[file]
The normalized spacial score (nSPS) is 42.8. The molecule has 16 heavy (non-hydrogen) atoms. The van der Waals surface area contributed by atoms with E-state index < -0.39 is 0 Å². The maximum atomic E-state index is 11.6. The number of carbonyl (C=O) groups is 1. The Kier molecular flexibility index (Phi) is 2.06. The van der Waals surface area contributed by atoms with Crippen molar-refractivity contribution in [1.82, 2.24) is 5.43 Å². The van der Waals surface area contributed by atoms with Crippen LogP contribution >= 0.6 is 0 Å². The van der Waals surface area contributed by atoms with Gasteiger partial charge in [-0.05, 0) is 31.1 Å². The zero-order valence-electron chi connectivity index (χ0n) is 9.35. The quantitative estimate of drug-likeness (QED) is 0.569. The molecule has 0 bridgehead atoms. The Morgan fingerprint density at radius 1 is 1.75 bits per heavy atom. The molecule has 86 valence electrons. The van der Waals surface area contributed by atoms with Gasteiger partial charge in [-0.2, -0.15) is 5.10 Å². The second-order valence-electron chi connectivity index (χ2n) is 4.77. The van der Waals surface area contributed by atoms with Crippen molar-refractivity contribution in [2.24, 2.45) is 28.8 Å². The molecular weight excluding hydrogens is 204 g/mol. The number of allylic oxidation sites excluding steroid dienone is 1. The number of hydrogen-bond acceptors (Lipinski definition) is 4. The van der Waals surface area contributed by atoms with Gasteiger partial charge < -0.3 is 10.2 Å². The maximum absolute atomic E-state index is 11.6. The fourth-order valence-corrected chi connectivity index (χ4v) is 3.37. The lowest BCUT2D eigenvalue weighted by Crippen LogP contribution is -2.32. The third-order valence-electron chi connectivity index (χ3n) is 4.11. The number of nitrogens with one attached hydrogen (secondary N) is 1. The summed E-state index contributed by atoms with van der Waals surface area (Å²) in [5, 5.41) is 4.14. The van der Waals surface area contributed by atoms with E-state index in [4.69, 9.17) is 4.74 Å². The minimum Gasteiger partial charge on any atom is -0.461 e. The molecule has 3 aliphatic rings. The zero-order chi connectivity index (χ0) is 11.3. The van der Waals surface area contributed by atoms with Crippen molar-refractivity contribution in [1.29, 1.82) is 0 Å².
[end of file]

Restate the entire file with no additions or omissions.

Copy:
The normalized spacial score (nSPS) is 42.8. The molecule has 16 heavy (non-hydrogen) atoms. The van der Waals surface area contributed by atoms with E-state index < -0.39 is 0 Å². The maximum atomic E-state index is 11.6. The number of carbonyl (C=O) groups is 1. The Kier molecular flexibility index (Phi) is 2.06. The van der Waals surface area contributed by atoms with Crippen molar-refractivity contribution in [1.82, 2.24) is 5.43 Å². The van der Waals surface area contributed by atoms with Crippen LogP contribution >= 0.6 is 0 Å². The van der Waals surface area contributed by atoms with Gasteiger partial charge in [-0.05, 0) is 31.1 Å². The zero-order valence-electron chi connectivity index (χ0n) is 9.35. The quantitative estimate of drug-likeness (QED) is 0.569. The molecule has 0 bridgehead atoms. The Morgan fingerprint density at radius 1 is 1.75 bits per heavy atom. The molecule has 86 valence electrons. The van der Waals surface area contributed by atoms with Gasteiger partial charge in [-0.2, -0.15) is 5.10 Å². The second-order valence-electron chi connectivity index (χ2n) is 4.77. The van der Waals surface area contributed by atoms with Crippen molar-refractivity contribution in [2.24, 2.45) is 28.8 Å². The molecular weight excluding hydrogens is 204 g/mol. The number of allylic oxidation sites excluding steroid dienone is 1. The number of hydrogen-bond acceptors (Lipinski definition) is 4. The van der Waals surface area contributed by atoms with Gasteiger partial charge < -0.3 is 10.2 Å². The maximum absolute atomic E-state index is 11.6. The fourth-order valence-corrected chi connectivity index (χ4v) is 3.37. The lowest BCUT2D eigenvalue weighted by Crippen LogP contribution is -2.32. The third-order valence-electron chi connectivity index (χ3n) is 4.11. The number of nitrogens with one attached hydrogen (secondary N) is 1. The summed E-state index contributed by atoms with van der Waals surface area (Å²) in [5, 5.41) is 4.14. The van der Waals surface area contributed by atoms with E-state index in [4.69, 9.17) is 4.74 Å². The minimum Gasteiger partial charge on any atom is -0.461 e. The molecule has 3 aliphatic rings. The zero-order chi connectivity index (χ0) is 11.3. The van der Waals surface area contributed by atoms with Crippen molar-refractivity contribution in [1.29, 1.82) is 0 Å².